Supraorbital keyhole versus pterional craniotomies for ruptured anterior communicating artery aneurysms: a propensity score–matched analysis
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The safety and efficacy of the supraorbital keyhole approach for aneurysm surgery have not been well researched through a high-quality controlled study. The objective of the study was to compare the safety and efficacy of the supraorbital and pterional approaches for ruptured anterior communicating aneurysm (AComAn). A total of 140 patients, with 70 patients in each group, were enrolled after 1:1 propensity score matching. Clinical variables, postoperative complications, and long-term outcomes were retrospectively compared. Baseline characteristics were equivalent between the two groups. Significantly shorter operative time and less intraoperative blood loss were observed in the supraorbital group compared to the pterional group (141.9 min vs. 184.5 min, P < 0.001; 160.4 ml vs. 250.7 ml, P = 0.008). The incidence of intraoperative aneurysm rupture was similar between the groups (20% vs. 18.6%, P = 0.830). The rate of procedural complications involving subdural hematoma and intracranial infection was lower in patients treated through the supraorbital (10.0%) vs. the pterional approach (32.9%, P < 0.001), but no significant difference was observed for the incidence of ischemic events (15.7% vs. 18.6%, P = 0.654). Within a median 33.4-month (range, 11–67 months) follow-up, a similar proportion of patients achieved a favorable outcome (Glasgow Outcome Scale IV or V) across the two groups (83.6% vs. 80.0%, P = 0.285), while better cosmetic results were observed in the supraorbital group (94.0%) vs. the pterional group (86.2%, P = 0.129). According to our results, we recommend the keyhole approach for AComAn surgery for neurosurgeons who have gained sufficient experience with this technique due to its advantages over the pterional approach.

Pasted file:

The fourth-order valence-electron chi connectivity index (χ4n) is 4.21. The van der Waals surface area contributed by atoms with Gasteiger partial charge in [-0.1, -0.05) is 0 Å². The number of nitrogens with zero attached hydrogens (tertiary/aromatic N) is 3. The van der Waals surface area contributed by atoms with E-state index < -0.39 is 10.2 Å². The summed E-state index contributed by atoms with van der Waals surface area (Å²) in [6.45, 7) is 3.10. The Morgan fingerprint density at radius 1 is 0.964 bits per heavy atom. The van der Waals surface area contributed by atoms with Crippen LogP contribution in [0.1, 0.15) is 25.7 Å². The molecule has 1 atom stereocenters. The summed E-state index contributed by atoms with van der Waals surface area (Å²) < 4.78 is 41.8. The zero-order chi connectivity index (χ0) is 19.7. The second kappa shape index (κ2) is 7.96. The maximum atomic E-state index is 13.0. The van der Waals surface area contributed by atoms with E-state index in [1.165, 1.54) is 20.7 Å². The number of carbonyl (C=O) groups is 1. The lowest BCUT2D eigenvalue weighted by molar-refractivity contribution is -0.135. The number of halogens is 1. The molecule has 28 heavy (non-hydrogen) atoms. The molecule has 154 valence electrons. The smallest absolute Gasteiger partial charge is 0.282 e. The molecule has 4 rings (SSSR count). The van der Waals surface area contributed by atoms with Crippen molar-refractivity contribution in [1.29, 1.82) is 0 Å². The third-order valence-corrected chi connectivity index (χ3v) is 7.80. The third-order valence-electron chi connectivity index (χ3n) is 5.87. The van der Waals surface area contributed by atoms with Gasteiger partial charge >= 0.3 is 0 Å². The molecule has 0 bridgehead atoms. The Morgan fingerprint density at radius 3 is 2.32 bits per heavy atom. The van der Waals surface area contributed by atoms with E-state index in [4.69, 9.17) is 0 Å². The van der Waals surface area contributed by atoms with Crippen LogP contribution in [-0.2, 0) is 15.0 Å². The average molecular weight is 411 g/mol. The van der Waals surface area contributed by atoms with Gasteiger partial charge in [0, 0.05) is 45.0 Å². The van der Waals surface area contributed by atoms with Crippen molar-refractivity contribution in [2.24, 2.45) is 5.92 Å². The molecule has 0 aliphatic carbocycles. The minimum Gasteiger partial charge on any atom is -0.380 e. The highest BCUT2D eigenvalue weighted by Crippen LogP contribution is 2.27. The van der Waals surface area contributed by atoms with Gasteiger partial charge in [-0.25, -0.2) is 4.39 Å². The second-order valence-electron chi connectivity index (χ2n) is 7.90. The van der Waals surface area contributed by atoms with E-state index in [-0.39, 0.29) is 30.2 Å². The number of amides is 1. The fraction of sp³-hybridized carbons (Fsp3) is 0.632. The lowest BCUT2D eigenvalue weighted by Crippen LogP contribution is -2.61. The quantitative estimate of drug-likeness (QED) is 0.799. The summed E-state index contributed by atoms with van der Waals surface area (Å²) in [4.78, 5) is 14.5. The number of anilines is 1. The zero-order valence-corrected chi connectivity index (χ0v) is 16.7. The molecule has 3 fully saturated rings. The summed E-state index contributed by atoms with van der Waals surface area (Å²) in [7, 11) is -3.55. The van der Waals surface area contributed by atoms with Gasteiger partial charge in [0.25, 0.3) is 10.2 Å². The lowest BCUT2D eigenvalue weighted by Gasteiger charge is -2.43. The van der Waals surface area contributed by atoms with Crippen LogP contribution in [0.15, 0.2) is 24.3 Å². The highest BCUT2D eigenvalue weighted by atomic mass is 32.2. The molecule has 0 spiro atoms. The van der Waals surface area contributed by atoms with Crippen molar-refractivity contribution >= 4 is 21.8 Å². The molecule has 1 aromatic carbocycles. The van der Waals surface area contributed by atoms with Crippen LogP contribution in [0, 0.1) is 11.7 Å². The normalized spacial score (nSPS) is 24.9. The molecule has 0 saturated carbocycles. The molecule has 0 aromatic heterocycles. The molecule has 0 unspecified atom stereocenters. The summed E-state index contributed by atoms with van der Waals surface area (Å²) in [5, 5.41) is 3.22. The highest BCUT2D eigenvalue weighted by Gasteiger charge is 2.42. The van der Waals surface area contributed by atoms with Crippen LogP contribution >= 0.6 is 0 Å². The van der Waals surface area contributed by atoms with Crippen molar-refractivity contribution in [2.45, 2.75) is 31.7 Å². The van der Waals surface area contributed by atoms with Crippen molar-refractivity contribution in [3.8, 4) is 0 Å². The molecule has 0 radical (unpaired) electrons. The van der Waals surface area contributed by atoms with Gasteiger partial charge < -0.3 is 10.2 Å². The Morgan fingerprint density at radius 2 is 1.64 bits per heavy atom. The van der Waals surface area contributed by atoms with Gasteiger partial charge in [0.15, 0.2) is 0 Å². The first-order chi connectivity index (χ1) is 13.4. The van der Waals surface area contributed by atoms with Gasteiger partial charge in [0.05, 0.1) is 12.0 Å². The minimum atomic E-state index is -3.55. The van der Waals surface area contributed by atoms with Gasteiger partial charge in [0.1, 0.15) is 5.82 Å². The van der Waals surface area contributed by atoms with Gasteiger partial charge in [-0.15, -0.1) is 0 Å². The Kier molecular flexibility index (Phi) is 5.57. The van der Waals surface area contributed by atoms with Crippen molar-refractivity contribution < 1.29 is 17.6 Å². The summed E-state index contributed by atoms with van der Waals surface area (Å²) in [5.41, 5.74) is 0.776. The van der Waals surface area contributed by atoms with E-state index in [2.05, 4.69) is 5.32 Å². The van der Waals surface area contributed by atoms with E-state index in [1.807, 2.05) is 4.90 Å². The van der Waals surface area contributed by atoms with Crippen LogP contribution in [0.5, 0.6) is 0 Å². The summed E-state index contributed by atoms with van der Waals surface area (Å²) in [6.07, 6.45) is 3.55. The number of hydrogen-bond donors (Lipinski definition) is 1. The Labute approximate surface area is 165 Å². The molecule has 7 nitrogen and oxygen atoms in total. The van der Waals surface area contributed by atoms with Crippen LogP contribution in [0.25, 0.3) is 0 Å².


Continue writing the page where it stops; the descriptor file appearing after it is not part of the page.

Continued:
KeywordsAComAn Rupture Pterional Supraorbital
This work received financial support from the China National Clinical Research Center for Neurosurgical Diseases (NCRC-ND) (2015BAI12B04).
Compliance with ethical standards
Conflicts of interest
The authors declare that they have no conflicts of interest.
The current study was approved by the ethical committee of our hospital.
Informed consent was obtained for all enrolled patients.
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